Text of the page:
Why Our Nation Is Ripe for Another Cultural Revolution

Kathleen Cooke, co-founder of Cooke Pictures in Hollywood, makes her case for change. (Riccardo Annandale)

Working in the Hollywood media and entertainment industry is challenging for Christians.

We're often thrown into a "one category" Christian pile. We're one of them.

Over the past few years, our company, Cooke Pictures, has had the opportunity to work on some great documentaries and media projects that required research on great men of faith who lived through challenging cultures and difficult times—William Wilberforce, William Tyndale and Martin Luther, to name a few. Currently, we're working with the Museum of the Bible, scheduled to open in November 2017. The opening of the museum coordinates with the date, 500 years ago, 1517, when Martin Luther nailed his 95 Theses to the doors of the church and is noted to have started what is now known as "the Reformation" of the Catholic Church.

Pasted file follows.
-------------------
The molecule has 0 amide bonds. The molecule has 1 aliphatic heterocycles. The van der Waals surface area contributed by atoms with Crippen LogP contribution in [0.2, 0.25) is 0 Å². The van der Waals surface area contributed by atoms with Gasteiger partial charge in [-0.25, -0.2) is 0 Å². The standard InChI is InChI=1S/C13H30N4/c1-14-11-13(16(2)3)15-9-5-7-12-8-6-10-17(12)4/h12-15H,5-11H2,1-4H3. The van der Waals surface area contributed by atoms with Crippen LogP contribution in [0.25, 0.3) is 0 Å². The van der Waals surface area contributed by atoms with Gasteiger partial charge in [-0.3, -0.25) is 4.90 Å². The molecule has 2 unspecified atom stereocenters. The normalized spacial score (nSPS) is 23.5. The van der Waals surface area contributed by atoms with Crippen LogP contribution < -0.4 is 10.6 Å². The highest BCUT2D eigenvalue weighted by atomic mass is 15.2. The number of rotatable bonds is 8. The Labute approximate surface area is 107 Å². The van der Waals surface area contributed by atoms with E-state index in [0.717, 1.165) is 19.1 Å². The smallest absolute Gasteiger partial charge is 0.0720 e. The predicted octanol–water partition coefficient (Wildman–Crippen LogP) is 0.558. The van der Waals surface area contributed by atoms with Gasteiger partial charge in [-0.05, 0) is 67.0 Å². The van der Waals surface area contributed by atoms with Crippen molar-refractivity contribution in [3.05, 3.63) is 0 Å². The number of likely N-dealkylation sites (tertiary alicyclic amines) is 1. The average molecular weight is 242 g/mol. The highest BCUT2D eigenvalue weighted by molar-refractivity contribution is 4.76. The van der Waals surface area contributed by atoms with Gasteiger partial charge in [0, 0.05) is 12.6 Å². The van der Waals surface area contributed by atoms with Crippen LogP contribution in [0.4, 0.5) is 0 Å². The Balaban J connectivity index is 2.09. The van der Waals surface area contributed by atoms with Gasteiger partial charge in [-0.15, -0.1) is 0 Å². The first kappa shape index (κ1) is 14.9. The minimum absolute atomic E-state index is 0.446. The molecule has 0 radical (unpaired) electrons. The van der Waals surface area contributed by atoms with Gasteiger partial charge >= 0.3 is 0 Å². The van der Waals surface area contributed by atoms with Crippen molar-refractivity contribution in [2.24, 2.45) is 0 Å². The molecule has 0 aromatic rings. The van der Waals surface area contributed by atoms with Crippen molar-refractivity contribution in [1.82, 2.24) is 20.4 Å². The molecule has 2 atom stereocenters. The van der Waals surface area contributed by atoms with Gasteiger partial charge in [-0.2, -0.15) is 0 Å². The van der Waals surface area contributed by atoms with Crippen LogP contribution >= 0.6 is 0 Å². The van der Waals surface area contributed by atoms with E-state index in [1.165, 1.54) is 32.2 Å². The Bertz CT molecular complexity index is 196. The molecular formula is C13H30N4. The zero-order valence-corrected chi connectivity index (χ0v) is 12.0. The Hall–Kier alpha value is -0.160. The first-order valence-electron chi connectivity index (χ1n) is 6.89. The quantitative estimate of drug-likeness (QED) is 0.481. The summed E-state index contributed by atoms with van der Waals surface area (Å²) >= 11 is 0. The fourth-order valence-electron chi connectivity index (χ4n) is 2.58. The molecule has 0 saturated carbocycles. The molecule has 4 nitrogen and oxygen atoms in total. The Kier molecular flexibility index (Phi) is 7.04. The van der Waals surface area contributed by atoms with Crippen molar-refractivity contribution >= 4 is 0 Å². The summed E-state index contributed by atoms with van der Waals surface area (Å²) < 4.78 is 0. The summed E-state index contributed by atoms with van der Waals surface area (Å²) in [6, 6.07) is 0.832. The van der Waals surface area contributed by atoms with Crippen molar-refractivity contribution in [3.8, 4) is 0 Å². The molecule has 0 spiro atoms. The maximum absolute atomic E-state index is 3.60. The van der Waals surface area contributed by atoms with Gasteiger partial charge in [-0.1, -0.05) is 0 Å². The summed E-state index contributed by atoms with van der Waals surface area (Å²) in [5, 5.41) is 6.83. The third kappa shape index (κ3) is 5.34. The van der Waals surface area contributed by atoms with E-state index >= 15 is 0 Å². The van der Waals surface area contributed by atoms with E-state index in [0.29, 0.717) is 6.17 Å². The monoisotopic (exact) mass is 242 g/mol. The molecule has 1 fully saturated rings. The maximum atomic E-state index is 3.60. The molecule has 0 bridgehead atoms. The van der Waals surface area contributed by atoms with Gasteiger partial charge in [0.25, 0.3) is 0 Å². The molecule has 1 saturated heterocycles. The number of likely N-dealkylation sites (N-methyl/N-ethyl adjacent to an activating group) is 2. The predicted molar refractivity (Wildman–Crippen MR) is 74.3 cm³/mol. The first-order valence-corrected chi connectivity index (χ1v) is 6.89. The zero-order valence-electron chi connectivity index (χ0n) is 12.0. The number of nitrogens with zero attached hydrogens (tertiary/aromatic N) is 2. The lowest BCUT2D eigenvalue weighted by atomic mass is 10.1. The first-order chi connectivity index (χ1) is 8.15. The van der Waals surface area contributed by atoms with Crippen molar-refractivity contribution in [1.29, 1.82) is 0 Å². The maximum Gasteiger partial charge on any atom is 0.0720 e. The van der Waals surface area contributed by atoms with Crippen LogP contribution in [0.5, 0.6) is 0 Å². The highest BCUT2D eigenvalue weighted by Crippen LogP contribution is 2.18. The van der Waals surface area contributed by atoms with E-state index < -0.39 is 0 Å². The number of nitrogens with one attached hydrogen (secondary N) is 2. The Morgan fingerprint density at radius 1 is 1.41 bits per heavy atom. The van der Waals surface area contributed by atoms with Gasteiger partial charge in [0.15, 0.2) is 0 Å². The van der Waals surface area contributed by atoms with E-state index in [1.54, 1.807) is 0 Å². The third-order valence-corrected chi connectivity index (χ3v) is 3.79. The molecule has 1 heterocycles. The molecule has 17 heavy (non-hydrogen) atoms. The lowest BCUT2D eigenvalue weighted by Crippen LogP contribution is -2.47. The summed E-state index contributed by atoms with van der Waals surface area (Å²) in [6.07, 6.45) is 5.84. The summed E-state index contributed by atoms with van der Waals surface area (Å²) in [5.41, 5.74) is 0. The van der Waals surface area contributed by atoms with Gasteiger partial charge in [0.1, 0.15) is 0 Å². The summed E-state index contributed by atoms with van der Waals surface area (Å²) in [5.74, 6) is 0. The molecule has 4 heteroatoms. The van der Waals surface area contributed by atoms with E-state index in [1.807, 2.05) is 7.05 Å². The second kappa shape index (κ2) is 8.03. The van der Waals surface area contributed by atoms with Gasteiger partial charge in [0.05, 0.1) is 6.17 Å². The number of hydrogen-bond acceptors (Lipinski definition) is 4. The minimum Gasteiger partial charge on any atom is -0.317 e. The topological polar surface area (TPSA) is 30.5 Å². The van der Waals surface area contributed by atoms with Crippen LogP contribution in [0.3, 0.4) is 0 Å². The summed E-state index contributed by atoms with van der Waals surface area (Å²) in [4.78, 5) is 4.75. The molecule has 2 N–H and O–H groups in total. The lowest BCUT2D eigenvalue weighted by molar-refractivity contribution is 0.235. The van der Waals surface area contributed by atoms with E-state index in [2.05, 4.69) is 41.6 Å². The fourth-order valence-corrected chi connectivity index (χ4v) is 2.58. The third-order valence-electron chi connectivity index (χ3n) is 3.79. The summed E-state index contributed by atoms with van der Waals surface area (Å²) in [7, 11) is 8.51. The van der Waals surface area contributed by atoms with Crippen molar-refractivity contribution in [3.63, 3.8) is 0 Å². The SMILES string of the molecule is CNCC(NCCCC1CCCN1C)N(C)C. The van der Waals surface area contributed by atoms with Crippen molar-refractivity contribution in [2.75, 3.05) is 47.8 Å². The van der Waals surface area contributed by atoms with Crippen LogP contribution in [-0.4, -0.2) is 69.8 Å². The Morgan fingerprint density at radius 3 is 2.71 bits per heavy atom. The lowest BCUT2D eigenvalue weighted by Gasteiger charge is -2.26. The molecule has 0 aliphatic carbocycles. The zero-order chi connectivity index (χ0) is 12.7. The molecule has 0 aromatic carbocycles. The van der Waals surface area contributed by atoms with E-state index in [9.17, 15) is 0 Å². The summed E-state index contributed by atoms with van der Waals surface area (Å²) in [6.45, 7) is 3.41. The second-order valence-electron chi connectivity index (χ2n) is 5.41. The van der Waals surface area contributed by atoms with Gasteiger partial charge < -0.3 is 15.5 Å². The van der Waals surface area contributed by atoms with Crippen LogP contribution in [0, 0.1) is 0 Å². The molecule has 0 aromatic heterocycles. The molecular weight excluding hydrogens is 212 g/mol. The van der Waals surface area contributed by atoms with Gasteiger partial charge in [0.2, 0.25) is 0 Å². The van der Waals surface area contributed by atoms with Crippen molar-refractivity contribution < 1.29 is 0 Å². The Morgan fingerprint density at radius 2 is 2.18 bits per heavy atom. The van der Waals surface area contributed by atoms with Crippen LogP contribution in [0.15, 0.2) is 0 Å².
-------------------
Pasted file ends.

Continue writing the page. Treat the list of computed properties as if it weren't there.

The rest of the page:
Is it time for a new cultural reformation? Is it time for reformation that would rebrand Christians for what we are for and not against? Is it time for the judging, labeling, categorizing and segregating to end and for the God that lives with us—the Spirit of God inside us as believers to be seen and not our individual selves and agendas? I've noticed that it's possible to draw some parallels between the current cultural climate I see happening in Hollywood and in America and the Reformation of Luther's day.

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Here's what Luther did that we might work on:

Luther used intelligence.